By Michael O’Neill
Part One : The Olympic weights – 51kg, 60kg and 75kg.
Saturday was finals day in the 7th AIBA Women's World Boxing championships in Qinhuangdao, North East China which has also served as the only female Olympic Qualifier. Once again the main focus of attention was on the three Olympic weights 51 kg, 60kg and 75kg. We had already seen many surprises this week none more so than in the 75kg category where favourite, Canada’s Mary Spencer and United States sensation Claressa Shields were early casualties.
Out too went China’s AIBA World Champion Li Jinzi and leading Russian, Nadezhda Torlopova - and so it came to pass that the final was between Azeri, Yelena Vystropova and ‘birthday girl’, England’s Savannah Rose Marshall , 21 today.
Marshall, from Hartlepool in North Eastern England,, started slowly but gradually gained the upper hand and held a 7:5 lead at half way.
The third round was a rough one for ‘the silent assassin’ (as Marshall is known to the British Press corps) and she was on the receiving end of an excellent uppercut which left her with a bloody nose. They breed them tough in Hartlepool though and this setback spurred her on – she kept in front, albeit narrowly, and ended a deserving 17:15 winner.
What better way to celebrate a 21st Birthday than winning a World title and qualify for the Olympics? A birthday that Savannah will long remember.
She told BBC Sport: "I was only 12 when I walked into a boxing ring, I loved it ever since and now I'm world champion."
"It hasn't even sunk in that I'm going to the Olympics yet. It's crazy," Marshall added.
This has been a good week for the England team with all three of their Olympic entrants duly qualifying for London 2012 . Today, one wondered if Nicola Adams, in the 51kg Olympic flyweight class could ‘upset’ host nation favourite, Ren Cancan?
China's two-time AIBA World Champion and Asian Games winner Ren Cancan was quick off the mark and had a four points lead at the end of the second round. She retained that advantage throughout despite a good comeback by Adams.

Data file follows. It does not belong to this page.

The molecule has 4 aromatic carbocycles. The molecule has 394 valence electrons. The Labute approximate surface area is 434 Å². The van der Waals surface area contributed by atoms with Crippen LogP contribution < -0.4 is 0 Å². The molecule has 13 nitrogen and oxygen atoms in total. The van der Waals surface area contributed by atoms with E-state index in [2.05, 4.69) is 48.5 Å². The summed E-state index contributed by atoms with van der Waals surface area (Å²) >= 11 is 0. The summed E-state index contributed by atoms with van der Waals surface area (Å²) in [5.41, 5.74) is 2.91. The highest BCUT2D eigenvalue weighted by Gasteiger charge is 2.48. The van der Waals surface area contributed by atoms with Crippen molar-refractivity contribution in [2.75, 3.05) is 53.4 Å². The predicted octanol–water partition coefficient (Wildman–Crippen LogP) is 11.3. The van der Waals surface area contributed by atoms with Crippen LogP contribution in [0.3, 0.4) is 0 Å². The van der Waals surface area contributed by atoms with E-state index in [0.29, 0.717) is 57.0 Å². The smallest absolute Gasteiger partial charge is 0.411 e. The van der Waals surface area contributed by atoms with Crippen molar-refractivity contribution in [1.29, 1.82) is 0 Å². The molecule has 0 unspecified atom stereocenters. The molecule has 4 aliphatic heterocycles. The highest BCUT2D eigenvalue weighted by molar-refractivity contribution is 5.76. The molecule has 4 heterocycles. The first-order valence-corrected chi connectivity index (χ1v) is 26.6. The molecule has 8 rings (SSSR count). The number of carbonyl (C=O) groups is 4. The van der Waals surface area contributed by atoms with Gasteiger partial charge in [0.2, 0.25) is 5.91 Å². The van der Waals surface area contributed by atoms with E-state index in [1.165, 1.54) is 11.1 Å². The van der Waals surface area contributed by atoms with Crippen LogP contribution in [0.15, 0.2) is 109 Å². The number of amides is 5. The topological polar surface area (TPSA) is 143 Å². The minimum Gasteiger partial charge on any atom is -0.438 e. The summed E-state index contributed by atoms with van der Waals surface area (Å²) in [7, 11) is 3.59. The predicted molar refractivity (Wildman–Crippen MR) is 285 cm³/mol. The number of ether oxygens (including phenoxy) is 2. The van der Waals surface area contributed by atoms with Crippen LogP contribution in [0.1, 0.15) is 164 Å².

Today there was little doubt but Cancan deserved her win here as she had done two years ago in Barbados but come August in London, one feels that Adams may well improve sufficiently to reverse that result. Only time will tell. She will need though to get off to a better start.
"This hasn't dented my confidence. It's been a great experience and I've had an amazing time," said Adams.
"I qualified for the Olympics and that's what I came to do. In London, it'll be on my own turf so the score will be different then.
"I'll be going for gold. I'll get a bit fitter and have a bit more technical ability."
As for the 24 years old champion: "I was happy to get the title," said Ren after the fight was over . "I practised so hard for this moment."
"My next goal would be London Olympics. I am starting to analyse my opponents to face in London. It would be my glory to win something at the Olympics."
The highlight of the day was the third meeting of Russia’s Sofya Ochigava and Ireland’s Katie Taylor in the 60kg Lightweight final. Ochigava was confident she could reverse the 10:5 defeat she suffered at Taylor’s hands in the European championship decider last October in Rotterdam .
This was no classic but a tense and tight duel between two great technical boxers, the scores were tied at 4-4 at the end of the first two rounds, but Taylor held her nerve and composure and led (8-6) as the bell tolled at the end of the third. She added a further 3 points to her opponents 1 and thus claimed her fourth World title in a row, on a scoreline 11:7